Parents: Bullying led to 12-year-old's death
Rob O'Neill says son punched during recess
Playing catch in the yard. Walking in the park. Watching a Phillies or Flyers game. Laughing.
It's the simple things Rob O'Neill said he misses most about his only child, Bailey.
Cupping his chin, O'Neill slowly scans his living room and sighs.
"Honestly, I just miss sitting with him on the couch," said O'Neill, 39. "I won't hear 'Daddy' anymore. That's tough."
O'Neill said his son was punched during a bullying incident at recess at Darby Township School on January 10. He said Bailey, a 6th grader, suffered a fractured nose, a concussion and seizures from the attack. Two weeks after the incident, he was placed in a medically induced coma.
Bailey's parents wanted him to see his 12th birthday. The next day, on Sunday, they took him off life support.
O'Neill said his son told him that one boy pushed him into another boy who allegedly bullied him and punched him. His son didn't want to fight, he said.
"He wanted to walk away and couldn't," he said. "If someone wants to walk away, let them walk away."
O'Neill said the fight occurred in the late morning, and Bailey was sent back to class. However, the boy's mother, Jina Risoldi, wasn't notified until several hours after the incident, he said.
In the days after the altercation, Bailey -- who usually enjoyed skateboarding or playing video games -- started becoming sluggish, experienced mood swings and was otherwise "not himself," O'Neill said.
The Delaware County District Attorney's Office said the case remains an active criminal investigation, and it is working to determine whether the incident -- captured on video surveillance -- was, in fact, bullying or an altercation on the playground.
The district attorney's office is also awaiting autopsy results to determine whether the injuries Bailey received during the incident caused his seizures.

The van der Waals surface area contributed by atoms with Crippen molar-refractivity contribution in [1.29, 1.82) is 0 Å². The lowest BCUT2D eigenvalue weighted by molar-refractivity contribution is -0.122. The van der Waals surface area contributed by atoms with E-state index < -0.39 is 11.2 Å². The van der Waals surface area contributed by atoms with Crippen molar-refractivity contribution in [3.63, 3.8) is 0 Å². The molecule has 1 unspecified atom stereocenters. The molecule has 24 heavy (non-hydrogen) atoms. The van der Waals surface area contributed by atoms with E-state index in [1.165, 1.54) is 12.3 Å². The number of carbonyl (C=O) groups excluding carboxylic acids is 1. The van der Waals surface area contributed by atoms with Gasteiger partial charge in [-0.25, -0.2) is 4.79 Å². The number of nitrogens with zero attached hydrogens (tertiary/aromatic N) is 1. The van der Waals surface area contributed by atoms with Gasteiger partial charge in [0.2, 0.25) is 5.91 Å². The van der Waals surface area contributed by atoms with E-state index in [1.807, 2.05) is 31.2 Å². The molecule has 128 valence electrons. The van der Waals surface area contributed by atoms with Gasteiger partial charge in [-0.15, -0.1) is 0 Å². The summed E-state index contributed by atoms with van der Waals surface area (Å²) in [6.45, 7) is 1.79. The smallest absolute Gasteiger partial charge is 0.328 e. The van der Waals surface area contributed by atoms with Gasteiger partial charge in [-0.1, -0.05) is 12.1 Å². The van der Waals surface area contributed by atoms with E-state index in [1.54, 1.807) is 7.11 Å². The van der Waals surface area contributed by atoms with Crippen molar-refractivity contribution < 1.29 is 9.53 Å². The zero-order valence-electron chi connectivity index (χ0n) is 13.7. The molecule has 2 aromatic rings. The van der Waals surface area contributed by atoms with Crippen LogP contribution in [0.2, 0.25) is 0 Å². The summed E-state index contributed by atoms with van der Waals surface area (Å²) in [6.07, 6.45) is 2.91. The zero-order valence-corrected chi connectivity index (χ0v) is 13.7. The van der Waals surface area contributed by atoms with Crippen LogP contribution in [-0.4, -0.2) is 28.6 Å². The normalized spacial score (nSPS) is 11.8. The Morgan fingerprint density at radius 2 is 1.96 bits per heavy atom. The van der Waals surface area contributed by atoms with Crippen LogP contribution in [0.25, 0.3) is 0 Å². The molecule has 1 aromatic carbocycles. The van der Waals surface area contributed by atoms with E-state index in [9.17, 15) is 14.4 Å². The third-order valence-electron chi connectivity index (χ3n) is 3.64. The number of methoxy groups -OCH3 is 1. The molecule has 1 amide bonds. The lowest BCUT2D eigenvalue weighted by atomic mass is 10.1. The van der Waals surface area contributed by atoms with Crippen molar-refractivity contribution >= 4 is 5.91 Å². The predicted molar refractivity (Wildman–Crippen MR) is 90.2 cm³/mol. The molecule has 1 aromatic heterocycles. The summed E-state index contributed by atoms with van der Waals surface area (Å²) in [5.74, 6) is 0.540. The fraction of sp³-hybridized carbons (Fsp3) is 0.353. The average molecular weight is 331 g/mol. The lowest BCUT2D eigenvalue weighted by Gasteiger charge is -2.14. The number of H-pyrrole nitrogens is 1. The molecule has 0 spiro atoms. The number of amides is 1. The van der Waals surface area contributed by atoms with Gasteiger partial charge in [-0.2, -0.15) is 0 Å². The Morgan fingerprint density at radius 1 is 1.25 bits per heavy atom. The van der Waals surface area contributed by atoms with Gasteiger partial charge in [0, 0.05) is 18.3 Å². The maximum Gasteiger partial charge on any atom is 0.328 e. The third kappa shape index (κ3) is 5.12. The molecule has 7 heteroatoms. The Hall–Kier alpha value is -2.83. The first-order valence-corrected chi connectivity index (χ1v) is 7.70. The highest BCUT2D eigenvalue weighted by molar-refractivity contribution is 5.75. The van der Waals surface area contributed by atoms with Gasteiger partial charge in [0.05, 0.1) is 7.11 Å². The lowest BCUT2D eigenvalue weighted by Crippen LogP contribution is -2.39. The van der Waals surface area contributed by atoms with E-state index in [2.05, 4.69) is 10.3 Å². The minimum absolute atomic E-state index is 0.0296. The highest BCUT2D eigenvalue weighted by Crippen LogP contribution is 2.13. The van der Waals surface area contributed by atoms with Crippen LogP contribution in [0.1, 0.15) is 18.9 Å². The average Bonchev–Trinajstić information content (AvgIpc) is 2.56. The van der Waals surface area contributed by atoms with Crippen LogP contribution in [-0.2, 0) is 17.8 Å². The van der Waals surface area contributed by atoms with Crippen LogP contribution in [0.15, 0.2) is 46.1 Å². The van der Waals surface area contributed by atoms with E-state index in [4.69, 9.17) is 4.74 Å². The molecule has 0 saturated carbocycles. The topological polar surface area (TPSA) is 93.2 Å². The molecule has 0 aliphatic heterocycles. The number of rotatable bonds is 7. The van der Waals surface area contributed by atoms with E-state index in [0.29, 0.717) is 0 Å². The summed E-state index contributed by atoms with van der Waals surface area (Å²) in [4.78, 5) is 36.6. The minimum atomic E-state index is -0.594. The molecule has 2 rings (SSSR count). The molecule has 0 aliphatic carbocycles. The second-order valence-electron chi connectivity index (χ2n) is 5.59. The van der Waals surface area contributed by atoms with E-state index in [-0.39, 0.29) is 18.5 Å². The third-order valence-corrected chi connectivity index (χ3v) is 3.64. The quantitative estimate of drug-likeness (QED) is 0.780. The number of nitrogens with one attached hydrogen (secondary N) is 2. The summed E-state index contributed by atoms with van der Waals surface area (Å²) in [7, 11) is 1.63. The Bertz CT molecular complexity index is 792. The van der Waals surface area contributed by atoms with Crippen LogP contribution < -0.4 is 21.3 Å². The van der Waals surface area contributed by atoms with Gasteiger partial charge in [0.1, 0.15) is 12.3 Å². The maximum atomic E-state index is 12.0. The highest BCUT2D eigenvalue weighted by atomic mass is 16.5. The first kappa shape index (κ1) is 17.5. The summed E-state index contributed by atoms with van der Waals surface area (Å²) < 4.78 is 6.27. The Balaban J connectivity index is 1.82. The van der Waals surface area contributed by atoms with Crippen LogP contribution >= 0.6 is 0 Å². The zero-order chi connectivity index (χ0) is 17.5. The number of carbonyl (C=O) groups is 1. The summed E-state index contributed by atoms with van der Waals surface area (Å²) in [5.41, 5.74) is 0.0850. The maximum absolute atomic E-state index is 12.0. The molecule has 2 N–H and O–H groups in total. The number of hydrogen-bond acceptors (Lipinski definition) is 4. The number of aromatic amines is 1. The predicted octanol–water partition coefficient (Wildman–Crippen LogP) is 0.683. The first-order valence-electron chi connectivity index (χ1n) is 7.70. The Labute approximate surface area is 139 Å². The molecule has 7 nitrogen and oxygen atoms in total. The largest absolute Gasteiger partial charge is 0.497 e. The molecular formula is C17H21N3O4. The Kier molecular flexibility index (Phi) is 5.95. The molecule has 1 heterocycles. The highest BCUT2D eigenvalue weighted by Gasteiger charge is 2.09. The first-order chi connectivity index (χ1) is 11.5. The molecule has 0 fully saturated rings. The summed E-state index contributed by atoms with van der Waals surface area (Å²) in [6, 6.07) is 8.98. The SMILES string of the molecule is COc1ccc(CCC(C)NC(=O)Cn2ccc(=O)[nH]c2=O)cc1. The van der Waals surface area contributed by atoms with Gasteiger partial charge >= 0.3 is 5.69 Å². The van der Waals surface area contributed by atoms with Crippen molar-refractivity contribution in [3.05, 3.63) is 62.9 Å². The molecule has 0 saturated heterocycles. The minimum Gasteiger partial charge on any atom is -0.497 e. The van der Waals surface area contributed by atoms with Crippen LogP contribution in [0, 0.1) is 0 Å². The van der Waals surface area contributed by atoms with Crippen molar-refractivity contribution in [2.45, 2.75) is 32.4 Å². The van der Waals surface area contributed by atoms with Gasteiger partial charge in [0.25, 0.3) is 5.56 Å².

"There was an incident between two 11-year-olds in the schoolyard and certainly there appears an assault that occurred. We will act on that assault at the appropriate time," Jack Whelan, Delaware County District Attorney, told CNN affiliate WPVI.
"But the question really is, did more occur in that schoolyard, did those injuries sustained, were they attributed to the incident in the schoolyard?" Whelan said. "We need that question answered."
O'Neill said he stands by his claim that his son was bullied.
"He told me the story himself. And there's no reason for him to lie about it," he said. "It's in my heart, I know what happened and I would like to see justice."
U.S. Sen. Bob Casey of Pennsylvania, who is working on anti-bullying legislation, told CNN's Soledad O'Brien that he believes bullying today is far more damaging than in years past.
"This is an epidemic, and unless we deal with it, we're going to have all kinds of problems down the road for these people who can't function, can't study, can't do the work they have to do to succeed," Casey said.
The family has received an outpouring of support, including from Baltimore Ravens Ray Rice, who spoke to the family and later took to Facebook to speak out against bullying on behalf of the O'Neill family.
The Super Bowl champion running back wrote in part: "Bailey - my little buddy, I will not let you become just another bully statistic...you are my inspiration and one more angel that will help me continue the fight for kids everywhere. You are going to help me save lives."
The Southeast Delco School District issued a statement Monday offering its condolences to Bailey's family and friends.
"Our school community is deeply saddened by this loss," Superintendent Stephen D. Butz wrote.
"Additional counselors have been made available to assist our students and staff with the emotions around the death of Bailey. The school district continues to work with local authorities in their investigation into the cause of Bailey's death."
A public visitation is scheduled for Friday, a day before his funeral.
O'Neill said he doesn't want Bailey's death to be in vain and started the Battle for Bailey campaign to help raise bullying awareness and connect with others going through similar situations.
"I wasn't Super Dad, but he looked up to me, and I have to be strong for him," he said. "I don't want to see anyone else end up like Bailey."
Although nothing can bring his son back, O'Neill said he is at peace.
"I'm at peace at the fact that he doesn't have the pain anymore, and I feel that he's safe now," he said. "He doesn't have to suffer anymore."